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Ford’s rare and rather large Granada Coupe epitomised 1970s cool… 

Available in the UK in July 1974, the Granada Coupe was the latest good thing to happen to Ford’s large-car range in the early 1970s. In previous years, let’s be honest, the Zephyr/Zodiac Mk IV had been an awful car, but the new Granada – launched in 1972 – had looked better, handled better, and was a much higher quality machine.

granada coupe

Original Granadas were four-door saloons or big estates, all built on a 109 inch wheelbase with all-independent suspension: they would soon become famous. Ford’s styling subsidiary, Ghia of Turin, then buckled down and produced a sleek two-door fastback coupe version of the car, which looked great. Somehow, and without destroying the looks, they had added larger doors, and rear seat headroom was only reduced by under an inch.

For sale in the UK, there were to be just two derivatives, both with top-of-the-range Ghia trim and furnishings, which included a vinyl roof, a slide-back sunshine roof, brushed nylon seat coverings, with power-assisted steering as standard, and with the option of the latest Ford-of-Europe automatic transmission. One engine option was a 2-litre Pinto type, with just 98bhp (and a 95mph top speed), the other (and more desirable) being the 138bhp/2994cc ‘Essex’ V6 – which enthusiasts already knew from its use in the Capri 3-litre.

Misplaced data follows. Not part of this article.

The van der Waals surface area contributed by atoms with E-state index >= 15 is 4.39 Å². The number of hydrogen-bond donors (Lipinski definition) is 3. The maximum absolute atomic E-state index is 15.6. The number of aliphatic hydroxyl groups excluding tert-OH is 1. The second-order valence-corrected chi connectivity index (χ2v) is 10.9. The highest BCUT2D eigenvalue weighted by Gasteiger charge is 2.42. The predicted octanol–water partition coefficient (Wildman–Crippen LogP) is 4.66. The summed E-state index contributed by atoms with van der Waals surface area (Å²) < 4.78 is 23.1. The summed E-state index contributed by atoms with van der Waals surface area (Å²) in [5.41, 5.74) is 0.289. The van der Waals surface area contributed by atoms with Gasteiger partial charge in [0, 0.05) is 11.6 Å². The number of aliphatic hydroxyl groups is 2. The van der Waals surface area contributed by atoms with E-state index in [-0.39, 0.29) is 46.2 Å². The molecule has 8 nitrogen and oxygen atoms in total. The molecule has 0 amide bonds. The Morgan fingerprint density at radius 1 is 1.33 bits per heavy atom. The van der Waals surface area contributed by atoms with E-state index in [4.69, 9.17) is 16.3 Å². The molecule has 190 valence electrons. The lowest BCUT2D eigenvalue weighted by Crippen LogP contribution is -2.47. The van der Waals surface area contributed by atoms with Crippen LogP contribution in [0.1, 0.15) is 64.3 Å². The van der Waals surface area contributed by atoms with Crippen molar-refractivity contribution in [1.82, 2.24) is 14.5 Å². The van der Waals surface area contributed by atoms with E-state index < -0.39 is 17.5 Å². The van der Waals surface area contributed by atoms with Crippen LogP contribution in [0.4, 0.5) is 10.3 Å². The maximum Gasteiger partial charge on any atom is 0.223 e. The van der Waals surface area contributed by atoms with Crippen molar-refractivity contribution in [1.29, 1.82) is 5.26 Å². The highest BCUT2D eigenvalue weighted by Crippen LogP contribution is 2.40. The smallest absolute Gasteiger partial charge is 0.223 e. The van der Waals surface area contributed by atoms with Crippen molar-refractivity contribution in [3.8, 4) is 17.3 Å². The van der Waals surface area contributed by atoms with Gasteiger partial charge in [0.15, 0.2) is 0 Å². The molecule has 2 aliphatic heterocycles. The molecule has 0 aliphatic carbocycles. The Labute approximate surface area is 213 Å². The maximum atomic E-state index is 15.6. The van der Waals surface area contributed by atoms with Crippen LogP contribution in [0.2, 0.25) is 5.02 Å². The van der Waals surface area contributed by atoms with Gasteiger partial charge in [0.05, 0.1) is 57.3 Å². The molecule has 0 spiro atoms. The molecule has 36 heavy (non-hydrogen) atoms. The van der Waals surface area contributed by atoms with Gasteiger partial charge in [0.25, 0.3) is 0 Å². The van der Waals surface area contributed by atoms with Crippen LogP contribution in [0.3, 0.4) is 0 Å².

The 3-litre was a 110mph car, could reach 60mph in 10.3-seconds, and it looked the part. Yet it didn’t sell at all well. Not only was the UK’s economy still struggling in the aftermath of the Yom Kippur war and the Energy Crisis which followed, the steep and sudden rise in petrol prices and the fact that price inflation was heading for 20% and more (it would get worse before peaking at about 28%), but it was more expensive than the Ghia saloon. When launched, the 3-litre cost £3574, compared with £3157 for the equivalent saloon, and it never really recovered from that subdued launch. Ford kept it in the price lists until 1977, but when the sharper-styled Granada appeared in that year, it was dropped. 

Words Graham Robson

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